Book review: Only The Lowly, by b. catling

Brian Catling' PIC: Sue Williams
Brian Catling' PIC: Sue Williams
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I first came across Brian Catling’s work in Iain Sinclair’s wonderful anthology, Conductors Of Chaos, with a remarkable poem called “The Stumbling Block, Its Index”. I later found out that he was also a sculptor, performance artist and a professor of fine art at Oxford. Then he published a trilogy of novels – The Vorrh, The Erstwhile and The Cloven – which to my mind rank alongside Mervyn Peake’s Gormenghast or Jeff VanderMeer’s Ambergris books as one of the most daring works of fantasy. I say this as a compliment: few writers ever give me such bad dreams as Catling. The last time I remember being so stupendously discombobulated was reading Roberto Bolaño’s 2666.

Only The Lowly is a collection of ten short stories, but it is a fractured novel. As the reader pieces together the world of Cara and Bertie, it becomes increasingly and horribly surreal. In the opening story “Marine Parade”, Bertie and Cara are taking the Number 16 tram – which will occur frequently, although no other trams are ever mentioned – to pick up their child. The first page seems realistic, but then comes the punch. “We agreed on most things about him,” says Bertie, “and it was easy because we weren’t going for no fancy, upmarket version – just the straight ace, middle-of-the road kid. Cara had born up her scrape and I did the jelly in a can, last time we were here. They had mixed it up with other stuff and little Wilbur was finally ready.” What follows is a kind of version of Abigail’s Party as if directed by David Lynch. Cara and Bertie are “posh like”, and the child, which is left ghastly in its ambiguity (“him not having a face as yet”, sliminess, being a “white tube”, being brought home in a box) triggers a situation by declaring love for another couple’s daughter. Who has fins. From the outset the reader is piecing together this strange world, which includes The Great Arising when the sea came in and then went away; where the Lowly are a genetically modified slave-race and where the new most sweary f-word is fish.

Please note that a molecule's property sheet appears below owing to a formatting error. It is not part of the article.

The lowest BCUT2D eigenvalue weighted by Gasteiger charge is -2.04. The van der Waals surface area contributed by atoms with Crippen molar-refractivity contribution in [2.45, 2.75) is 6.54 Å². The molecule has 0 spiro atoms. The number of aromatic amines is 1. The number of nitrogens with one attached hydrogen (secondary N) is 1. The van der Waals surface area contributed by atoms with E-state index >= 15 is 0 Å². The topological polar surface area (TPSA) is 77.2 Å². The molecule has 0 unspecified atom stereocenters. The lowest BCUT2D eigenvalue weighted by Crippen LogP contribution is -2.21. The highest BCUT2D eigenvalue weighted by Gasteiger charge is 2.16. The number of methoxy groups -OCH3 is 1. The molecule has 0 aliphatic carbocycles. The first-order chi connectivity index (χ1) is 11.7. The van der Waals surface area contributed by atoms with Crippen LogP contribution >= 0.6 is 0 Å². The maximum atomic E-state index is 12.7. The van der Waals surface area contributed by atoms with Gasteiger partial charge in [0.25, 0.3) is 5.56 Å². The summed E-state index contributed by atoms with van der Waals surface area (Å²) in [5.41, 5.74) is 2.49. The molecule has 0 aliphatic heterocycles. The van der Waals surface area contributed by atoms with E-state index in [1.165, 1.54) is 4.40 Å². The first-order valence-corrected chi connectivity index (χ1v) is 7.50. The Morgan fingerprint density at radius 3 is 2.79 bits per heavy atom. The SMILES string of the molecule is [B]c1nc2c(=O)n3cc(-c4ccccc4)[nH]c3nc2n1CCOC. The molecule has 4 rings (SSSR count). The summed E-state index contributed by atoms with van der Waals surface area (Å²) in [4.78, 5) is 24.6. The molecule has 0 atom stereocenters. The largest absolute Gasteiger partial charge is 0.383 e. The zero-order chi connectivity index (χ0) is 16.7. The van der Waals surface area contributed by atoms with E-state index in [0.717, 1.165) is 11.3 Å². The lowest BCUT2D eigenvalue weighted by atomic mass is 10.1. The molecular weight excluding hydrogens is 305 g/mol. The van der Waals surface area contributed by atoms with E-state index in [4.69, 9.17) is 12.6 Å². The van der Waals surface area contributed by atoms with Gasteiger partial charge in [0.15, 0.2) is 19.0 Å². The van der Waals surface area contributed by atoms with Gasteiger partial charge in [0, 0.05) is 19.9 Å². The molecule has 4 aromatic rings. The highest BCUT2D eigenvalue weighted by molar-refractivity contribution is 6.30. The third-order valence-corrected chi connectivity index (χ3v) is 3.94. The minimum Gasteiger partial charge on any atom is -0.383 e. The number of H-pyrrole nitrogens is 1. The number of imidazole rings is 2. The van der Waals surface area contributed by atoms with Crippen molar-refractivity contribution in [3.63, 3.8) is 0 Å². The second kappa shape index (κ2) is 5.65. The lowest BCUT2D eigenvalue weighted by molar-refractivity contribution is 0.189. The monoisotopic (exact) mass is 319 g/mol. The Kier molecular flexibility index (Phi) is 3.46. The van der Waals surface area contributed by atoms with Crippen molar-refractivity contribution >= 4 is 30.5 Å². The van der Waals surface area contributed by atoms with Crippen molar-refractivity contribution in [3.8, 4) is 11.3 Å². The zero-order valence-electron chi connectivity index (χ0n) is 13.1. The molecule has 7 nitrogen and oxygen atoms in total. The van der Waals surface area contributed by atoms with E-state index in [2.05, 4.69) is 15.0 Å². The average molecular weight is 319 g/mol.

The idea of interlinked short stories is not new. Felipe Alfau pioneered it with Locos: A Comedy Of Gestures, Nigel Dennis did it with Cards Of Identity, Donald Ray Pollock wrote a wonderful set in Knockemstiff and James Meek did something similar with the recurring stories in The Museum Of Doubt, with a chiming interest in suburban perversion. Catling’s strength is in combining a very British kind of comedy with a very European surrealism. There are parts that resemble Peter Cook and Dudley Moore’s Derek and Clive sketches in their nasty dissection of contemporary relationships; parts at the same time feature a magic show involving “duvs, octopoids, mechanoids an all” which nobody can remember afterwards. It also features very British things – an incomprehensible obsession with TCP, for example.

The novella beguiles in that the first story, weird as it is, is fairly straightforward linguistically (though I loved the recipe for “Peacocktails” – ice, half a bottle of Lucozade, quarter bottle of potato vodka and finish with a dash of cream sherry… and a sprig of dill). There, already, the reader is being subtly unsettled. What world is this? As it progresses, Catling becomes more linguistically daring. Bertie has a habit of ending sentences “thinks I” or “says I”. Often words are prefaced with a-; a-thrashing, a-nodding. The word think gradually mutates to fink. There are homonym malapropisms in this curious world, such as current-seas for currencies; mini-mums for minimums, untropaneer for entrepreneur, F’Ark-coughed (I am sure you can guess that one), “not my cup of teats”, and the phrase often used “like a Jew in a sandstorm”. As the language mutates and becomes more elaborate in its ingenuity, the reader realises just how dysfunctional this society is. It is a staple of dystopian fiction to make language itself buckle. The skill here is in the balance between a sort of Cockney vernacular and words that the reader can only infer the meaning of as the book progresses.

In an important way, this is not a post-Apocalyptic world at all, but a pre-Apocalyptic one. Catling conjures a world of stale and pretentious couples, beaches awash with plastic debris, game shows where you never know until the end if the lost relative is alive or dead, an explosion of possible pornographies, dementia and the simple loneliness of being alive. It is not about what might happen; it is about what has already happened.

Bertie, in the opening story, has an epiphany. “Funny things tongues, maybe they are made for lies, kinda built in. That’s why words like ’em.” - Stuart Kelly

Only The Lowly, by b. catling, Storr, £10.99